I kind of agree that a more refined Trumpism could be a winning platform for the Republican Party. Even though I am 100% opposed to all of President Donald Trump's policies, they do resonate with white working-class voters, as well as with a small number of Hispanic working-class voters from more conservative Hispanic-majority countries such as Spain, as well as Hispanic-majority countries that were under either communist or socialist rule such as Cuba, Venezuela, and Nicaragua. Also, a majority of people I know who were born after 1999 identify as Trump supporters, so the Republican Party should focus on gaining the support of individuals born from 1999 onward. Coupled with their lock on voters born between 1955 and 1985, the Republicans could at least be competitive in the popular vote by the time of the 2032 election.

I also think that the Republicans should heavily target Catholic voters (almost to the point of becoming a Catholic identity party so to speak), as Catholic voters have trended heavily towards the Republican Party under President Donald Trump (If I recall correctly, Melania Trump is a devout Catholic and Donald Trump is very sympathetic to the Orthodox Catholic position on most policy issues). Also, the Catholic Church seems to be the only Christian religious sect that is not declining too much in the US, so it would be advantageous for the Republicans to focus on Catholic voters.
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Dr. RI, Trustbuster
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« Reply #28 on: July 14, 2020, 05:30:48 pm »
« Edited: July 14, 2020, 06:51:47 pm by Dr. RI, Trustbuster »

It would be tough. Going moderate like many advocate on here wouldn’t work as any gain from Kasich supporting crowd will be offset by those further right who just give up on voting outright. Options going forward would be:

1. Republicans will either become junior party that occasionally puts check on left moving too fast, but never controlling all branches of government (like New England politics currently). Win 1 out 5 presidential elections at most and stay legislative minority.

2. The winning strategy is full populist (Fiscal left/social conservative). Fiscal conservatives are dying breed in electorate until the federal government or a large state government goes BK.

The  GOP would abandon fiscal conservatism in its official platform (already have in practice) and run to the left of Democrats on economic policy/safety net (adopt more generous version Yang’s UBI, medicare for all citizens, higher tariffs, higher taxes on the rich, etc.) while maintaining social conservative views. This would win over both white and minority working classes at the expense of losing libertarians and upper middle class professionals who are already trending Democrat. GOP would also have to work closer and drop hostility towards organized labor. This would be winning ticket, but also equal the death of American conservatism.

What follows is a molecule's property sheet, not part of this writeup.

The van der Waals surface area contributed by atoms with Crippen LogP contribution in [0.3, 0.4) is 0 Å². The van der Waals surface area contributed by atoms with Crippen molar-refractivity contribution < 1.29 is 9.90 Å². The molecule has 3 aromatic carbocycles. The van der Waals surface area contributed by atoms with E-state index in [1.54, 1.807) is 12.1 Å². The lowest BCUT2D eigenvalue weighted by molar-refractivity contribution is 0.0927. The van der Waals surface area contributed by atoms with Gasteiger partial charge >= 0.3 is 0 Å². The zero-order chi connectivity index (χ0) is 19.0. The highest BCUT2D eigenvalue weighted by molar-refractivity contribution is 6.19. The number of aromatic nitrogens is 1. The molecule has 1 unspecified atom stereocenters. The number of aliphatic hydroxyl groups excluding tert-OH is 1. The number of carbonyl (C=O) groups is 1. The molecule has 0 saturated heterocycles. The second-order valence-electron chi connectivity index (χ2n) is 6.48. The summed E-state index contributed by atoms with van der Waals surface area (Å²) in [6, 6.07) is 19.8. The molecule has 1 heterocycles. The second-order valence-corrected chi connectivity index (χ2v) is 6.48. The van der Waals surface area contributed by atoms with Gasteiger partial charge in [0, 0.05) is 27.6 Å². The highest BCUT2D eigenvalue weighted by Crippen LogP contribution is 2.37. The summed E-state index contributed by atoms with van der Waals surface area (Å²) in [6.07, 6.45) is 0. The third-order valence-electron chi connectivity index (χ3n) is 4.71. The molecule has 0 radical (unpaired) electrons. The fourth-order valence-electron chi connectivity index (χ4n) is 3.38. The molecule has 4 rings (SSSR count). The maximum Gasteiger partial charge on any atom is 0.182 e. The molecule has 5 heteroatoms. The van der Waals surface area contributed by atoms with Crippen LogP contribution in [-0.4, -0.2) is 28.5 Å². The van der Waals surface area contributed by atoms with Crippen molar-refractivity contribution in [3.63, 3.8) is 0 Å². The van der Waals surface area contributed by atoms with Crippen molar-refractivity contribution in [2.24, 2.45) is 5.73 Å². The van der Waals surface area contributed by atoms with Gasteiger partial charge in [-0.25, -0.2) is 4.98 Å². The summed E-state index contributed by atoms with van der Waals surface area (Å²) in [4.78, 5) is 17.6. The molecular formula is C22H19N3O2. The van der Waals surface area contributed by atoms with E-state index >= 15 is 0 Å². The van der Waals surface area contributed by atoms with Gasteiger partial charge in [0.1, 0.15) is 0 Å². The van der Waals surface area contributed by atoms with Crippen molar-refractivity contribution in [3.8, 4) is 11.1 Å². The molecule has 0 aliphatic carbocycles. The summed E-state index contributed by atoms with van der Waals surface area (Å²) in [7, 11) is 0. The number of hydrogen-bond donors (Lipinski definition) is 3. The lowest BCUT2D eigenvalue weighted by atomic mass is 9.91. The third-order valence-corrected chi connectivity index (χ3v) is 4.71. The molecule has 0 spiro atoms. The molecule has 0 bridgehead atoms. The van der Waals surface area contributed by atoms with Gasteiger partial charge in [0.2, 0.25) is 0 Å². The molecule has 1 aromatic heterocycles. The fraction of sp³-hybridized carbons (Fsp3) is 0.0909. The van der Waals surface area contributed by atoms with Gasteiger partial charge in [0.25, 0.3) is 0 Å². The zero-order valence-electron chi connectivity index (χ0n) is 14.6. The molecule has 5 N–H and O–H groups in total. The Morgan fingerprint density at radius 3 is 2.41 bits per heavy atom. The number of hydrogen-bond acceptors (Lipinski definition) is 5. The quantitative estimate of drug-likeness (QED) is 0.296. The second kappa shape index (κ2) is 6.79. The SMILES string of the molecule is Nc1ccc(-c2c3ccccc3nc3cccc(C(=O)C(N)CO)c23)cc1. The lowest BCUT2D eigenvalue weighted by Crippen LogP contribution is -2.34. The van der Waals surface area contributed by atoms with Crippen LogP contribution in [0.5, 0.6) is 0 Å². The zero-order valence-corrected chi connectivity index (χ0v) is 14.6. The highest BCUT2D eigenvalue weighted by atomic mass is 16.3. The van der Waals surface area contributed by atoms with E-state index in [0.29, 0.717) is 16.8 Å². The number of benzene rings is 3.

I broadly agree with this point of view, and it dovetails nicely with many of my own views, but I'm not sure the GOP will be able to afford to simply give up on libertarians and the upper middle class entirely, especially if the Democratic Party continues on a hard-SJW trajectory. I'm also not sure people would accept the GOP simply dumping its entire economic plank entirely overnight.

My personal belief is that the path forward for the GOP is to do several things:

1) Preserve the socially conservative views essential to the party's base: abortion, gun rights, immigration, free speech, and identity politics. Jettison opposition to marijuana and perhaps rethink parts of the drug war.

2) Promote themselves as a humanistic, patriotic alternative to the Dems. Whereas the Dems believe humanity is inherently stained by racism, sexism, harming the planet, etc., the GOP must stand on the power of human ingenuity and compassion to solve problems and bridge divides, regardless of race, sex, etc. If the left stands on the inherent sin of humanity, the right must stand on its virtue.

2a) Co-opt climate change as a real and pressing issue not to be solved by higher taxes, lower birth rates, and social liberalism but by aggressive innovation and science. Similarly, the right must become more willing to embrace science and experts insofar as they deserve to be trusted by their merits; put another way, be skeptical of science from within a scientific framework, not simply reject it out of hand as if by ad hominem.

3) Become highly economically nationalistic and community-centric -- perhaps framed as "economic patriotism" -- which includes support for a UBI (perhaps while also overhauling traditional welfare programs) and other economically-sound policies. Perhaps reframe from "smaller government" to "better government" or "smarter government" or "government for Americans".

4) Actively stand against unchecked corporate power which undermines American values, reduces privacy through surveillance, and harms American consumers and markets through monopolistic tendencies.

At least, this is what I would try to do if I where running for office.
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SENATOR JOESEPH MCCARTHY (R.I.P. RGB)
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« Reply #29 on: July 20, 2020, 03:24:12 pm »

It would be tough. Going moderate like many advocate on here wouldn’t work as any gain from Kasich supporting crowd will be offset by those further right who just give up on voting outright. Options going forward would be: